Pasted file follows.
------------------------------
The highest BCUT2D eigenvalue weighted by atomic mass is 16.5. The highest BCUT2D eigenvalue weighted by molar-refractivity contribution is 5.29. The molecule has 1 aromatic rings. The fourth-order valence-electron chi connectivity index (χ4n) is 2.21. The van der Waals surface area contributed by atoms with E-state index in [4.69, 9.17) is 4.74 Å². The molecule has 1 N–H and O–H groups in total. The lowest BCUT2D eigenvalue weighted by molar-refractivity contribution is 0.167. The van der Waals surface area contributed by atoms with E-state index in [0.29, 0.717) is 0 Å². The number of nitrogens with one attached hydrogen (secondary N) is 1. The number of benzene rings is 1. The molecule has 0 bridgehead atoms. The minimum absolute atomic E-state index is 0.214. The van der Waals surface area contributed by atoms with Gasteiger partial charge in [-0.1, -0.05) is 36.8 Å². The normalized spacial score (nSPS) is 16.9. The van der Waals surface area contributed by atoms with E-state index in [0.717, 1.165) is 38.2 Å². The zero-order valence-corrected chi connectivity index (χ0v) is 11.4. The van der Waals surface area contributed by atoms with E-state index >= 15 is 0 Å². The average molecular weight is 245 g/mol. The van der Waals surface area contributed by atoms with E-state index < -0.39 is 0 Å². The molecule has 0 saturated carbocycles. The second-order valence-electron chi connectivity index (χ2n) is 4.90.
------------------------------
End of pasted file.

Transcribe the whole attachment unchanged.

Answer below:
The highest BCUT2D eigenvalue weighted by atomic mass is 16.5. The highest BCUT2D eigenvalue weighted by molar-refractivity contribution is 5.29. The molecule has 1 aromatic rings. The fourth-order valence-electron chi connectivity index (χ4n) is 2.21. The van der Waals surface area contributed by atoms with E-state index in [4.69, 9.17) is 4.74 Å². The molecule has 1 N–H and O–H groups in total. The lowest BCUT2D eigenvalue weighted by molar-refractivity contribution is 0.167. The van der Waals surface area contributed by atoms with E-state index in [0.29, 0.717) is 0 Å². The number of nitrogens with one attached hydrogen (secondary N) is 1. The number of benzene rings is 1. The molecule has 0 bridgehead atoms. The minimum absolute atomic E-state index is 0.214. The van der Waals surface area contributed by atoms with Gasteiger partial charge in [-0.1, -0.05) is 36.8 Å². The normalized spacial score (nSPS) is 16.9. The van der Waals surface area contributed by atoms with E-state index in [0.717, 1.165) is 38.2 Å². The zero-order valence-corrected chi connectivity index (χ0v) is 11.4. The van der Waals surface area contributed by atoms with E-state index >= 15 is 0 Å². The average molecular weight is 245 g/mol. The van der Waals surface area contributed by atoms with E-state index < -0.39 is 0 Å². The molecule has 0 saturated carbocycles. The second-order valence-electron chi connectivity index (χ2n) is 4.90.